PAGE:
Junor Gallery in the Green Zone at COP26
It was a great pleasure to host Dr Bashabi Fraser CBE at the Green Zone during COP26 in Glasgow in 2021, for this insight into the wisdom of Rabindranath Tagore.
Tagore was awarded the Nobel Prize in Literature but he was also an environmentalist with a global perspective. Rabindranath and his circle’s ecological consciousness is as relevant today as ever. His legacy can be seen in current sustainability policies. His spirit is alive in all voices calling for climate justice and urgent reform.
‘We may become powerful by knowledge, but we attain fullness by sympathy. The highest education is that which does not merely give us information but makes our life in harmony with all existence.’
-Rabindranath Tagore, ‘My School’
Bashabi Fraser is also an award winning poet with a global vision. This was an event in COP26's Green Zone to refresh and nourish our minds and spirits, from one of Scotland’s finest academics and co-founder of the Scottish Centre for Tagore Studies (ScoTs). It was followed by audience discussion.
My gallery's open door policy, first in my physical premises on St Andrews' South Street and now online, together with the gallery's focus on art and poetry, discussion and debate, honours the vital role of culture in reflecting on our experience and effecting social change.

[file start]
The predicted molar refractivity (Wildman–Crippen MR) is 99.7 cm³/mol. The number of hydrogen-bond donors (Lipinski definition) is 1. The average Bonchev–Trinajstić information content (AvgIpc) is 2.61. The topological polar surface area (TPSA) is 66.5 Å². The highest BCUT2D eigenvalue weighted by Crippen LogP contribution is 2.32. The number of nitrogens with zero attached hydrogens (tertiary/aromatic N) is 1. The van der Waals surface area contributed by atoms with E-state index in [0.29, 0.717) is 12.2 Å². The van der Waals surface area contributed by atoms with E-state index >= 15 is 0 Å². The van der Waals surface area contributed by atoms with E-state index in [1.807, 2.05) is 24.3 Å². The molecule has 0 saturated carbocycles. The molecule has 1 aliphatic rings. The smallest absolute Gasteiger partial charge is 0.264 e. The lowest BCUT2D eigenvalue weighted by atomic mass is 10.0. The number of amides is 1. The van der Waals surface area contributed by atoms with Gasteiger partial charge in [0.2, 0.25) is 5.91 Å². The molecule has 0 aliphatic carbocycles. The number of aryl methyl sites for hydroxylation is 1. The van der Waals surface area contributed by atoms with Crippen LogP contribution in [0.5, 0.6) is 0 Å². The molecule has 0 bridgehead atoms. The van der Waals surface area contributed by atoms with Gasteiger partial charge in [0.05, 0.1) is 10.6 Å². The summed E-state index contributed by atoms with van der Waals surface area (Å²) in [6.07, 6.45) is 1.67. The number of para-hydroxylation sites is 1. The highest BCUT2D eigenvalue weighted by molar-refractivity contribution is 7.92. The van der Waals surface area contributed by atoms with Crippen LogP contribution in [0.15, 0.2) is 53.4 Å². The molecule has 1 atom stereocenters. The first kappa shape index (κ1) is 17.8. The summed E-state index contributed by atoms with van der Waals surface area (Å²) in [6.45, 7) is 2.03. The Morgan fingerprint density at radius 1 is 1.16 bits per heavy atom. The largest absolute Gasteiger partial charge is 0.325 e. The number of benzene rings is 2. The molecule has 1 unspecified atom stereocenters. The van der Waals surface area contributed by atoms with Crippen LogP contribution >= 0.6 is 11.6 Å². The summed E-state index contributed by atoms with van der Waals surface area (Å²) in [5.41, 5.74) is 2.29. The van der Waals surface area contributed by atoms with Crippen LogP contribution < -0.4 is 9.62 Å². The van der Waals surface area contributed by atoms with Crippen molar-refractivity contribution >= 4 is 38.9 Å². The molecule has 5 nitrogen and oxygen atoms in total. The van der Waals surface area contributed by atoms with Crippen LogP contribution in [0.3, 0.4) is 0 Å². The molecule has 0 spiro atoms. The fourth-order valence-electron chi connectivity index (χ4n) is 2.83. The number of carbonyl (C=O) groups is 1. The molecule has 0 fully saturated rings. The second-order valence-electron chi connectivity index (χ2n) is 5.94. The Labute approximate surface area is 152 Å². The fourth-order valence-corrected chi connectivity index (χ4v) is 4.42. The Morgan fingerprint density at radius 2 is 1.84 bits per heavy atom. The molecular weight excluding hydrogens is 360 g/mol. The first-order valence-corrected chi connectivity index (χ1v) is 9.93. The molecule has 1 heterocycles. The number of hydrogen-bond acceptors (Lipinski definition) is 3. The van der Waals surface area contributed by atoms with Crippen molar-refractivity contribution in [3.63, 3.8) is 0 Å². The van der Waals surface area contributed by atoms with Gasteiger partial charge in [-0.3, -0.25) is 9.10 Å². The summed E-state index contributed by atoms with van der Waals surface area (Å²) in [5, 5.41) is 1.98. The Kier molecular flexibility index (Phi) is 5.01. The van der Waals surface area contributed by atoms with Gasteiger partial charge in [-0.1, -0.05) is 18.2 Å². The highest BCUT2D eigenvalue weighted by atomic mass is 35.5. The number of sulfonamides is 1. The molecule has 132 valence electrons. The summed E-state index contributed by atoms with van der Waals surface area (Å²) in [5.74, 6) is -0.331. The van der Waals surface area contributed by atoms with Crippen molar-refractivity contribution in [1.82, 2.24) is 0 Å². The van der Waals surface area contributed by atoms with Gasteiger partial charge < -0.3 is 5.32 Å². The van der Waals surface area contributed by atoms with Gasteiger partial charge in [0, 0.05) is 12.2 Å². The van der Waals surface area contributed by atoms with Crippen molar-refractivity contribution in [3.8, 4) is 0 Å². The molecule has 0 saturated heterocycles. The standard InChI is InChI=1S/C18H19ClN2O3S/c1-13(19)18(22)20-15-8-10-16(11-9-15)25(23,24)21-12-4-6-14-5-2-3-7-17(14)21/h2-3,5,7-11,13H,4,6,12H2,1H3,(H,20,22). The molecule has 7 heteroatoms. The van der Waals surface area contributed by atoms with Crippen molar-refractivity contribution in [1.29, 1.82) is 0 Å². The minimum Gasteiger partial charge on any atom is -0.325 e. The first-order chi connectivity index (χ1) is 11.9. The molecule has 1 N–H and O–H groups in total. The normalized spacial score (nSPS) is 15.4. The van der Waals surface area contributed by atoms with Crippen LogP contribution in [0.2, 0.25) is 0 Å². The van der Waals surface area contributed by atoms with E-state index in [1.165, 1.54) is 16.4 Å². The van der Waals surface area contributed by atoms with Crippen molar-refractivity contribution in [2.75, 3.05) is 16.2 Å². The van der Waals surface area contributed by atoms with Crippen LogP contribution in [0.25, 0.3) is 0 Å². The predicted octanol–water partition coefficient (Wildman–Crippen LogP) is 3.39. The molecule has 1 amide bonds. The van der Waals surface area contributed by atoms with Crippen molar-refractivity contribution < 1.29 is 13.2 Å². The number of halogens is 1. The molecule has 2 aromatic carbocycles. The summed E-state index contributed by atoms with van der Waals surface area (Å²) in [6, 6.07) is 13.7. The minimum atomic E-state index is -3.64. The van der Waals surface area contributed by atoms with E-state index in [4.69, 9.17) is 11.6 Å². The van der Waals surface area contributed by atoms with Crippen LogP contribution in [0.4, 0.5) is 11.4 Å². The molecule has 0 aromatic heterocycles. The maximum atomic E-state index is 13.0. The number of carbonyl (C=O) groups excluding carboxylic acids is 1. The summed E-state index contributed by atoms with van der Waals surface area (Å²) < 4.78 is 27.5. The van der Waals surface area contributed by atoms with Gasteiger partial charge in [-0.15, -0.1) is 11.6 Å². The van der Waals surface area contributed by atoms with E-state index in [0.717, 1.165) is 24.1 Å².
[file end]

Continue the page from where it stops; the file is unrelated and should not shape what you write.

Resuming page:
Image: 'Bridged: M8 at Charing Gross, Glasgow' by Ruth Nicol
150 x 150cm Acrylic on canvas £3800..
Sandy Moffat on his Suilven series
The artist talks about his series of paintings of Suilven and its association with poet Norman MacCaig.
Ruth Nicol on 'East Neuk' and lockdown
The artist talks about preparing for her solo exhibition and has some encouraging words about lockdown and returning to live cultural events.
Landscapes of Scotland & Italy
Alan Riach introduces and reads his poem written especially to accompany Sandy Moffat's and Helen Bellany's exhibition.
Sandy Moffat On Drawing
The artist gives an appreciation of his rigorous early training at Edinburgh College of Art in the 1960s alongside John Bellany (1942-2013) and Helen Bellany, exhibiting here for the first time since her art college days.
The Watergaw read by Alan Riach
One of MacDiarmid's moving early poems, introduced and read by poet, professor and columnist Alan Riach.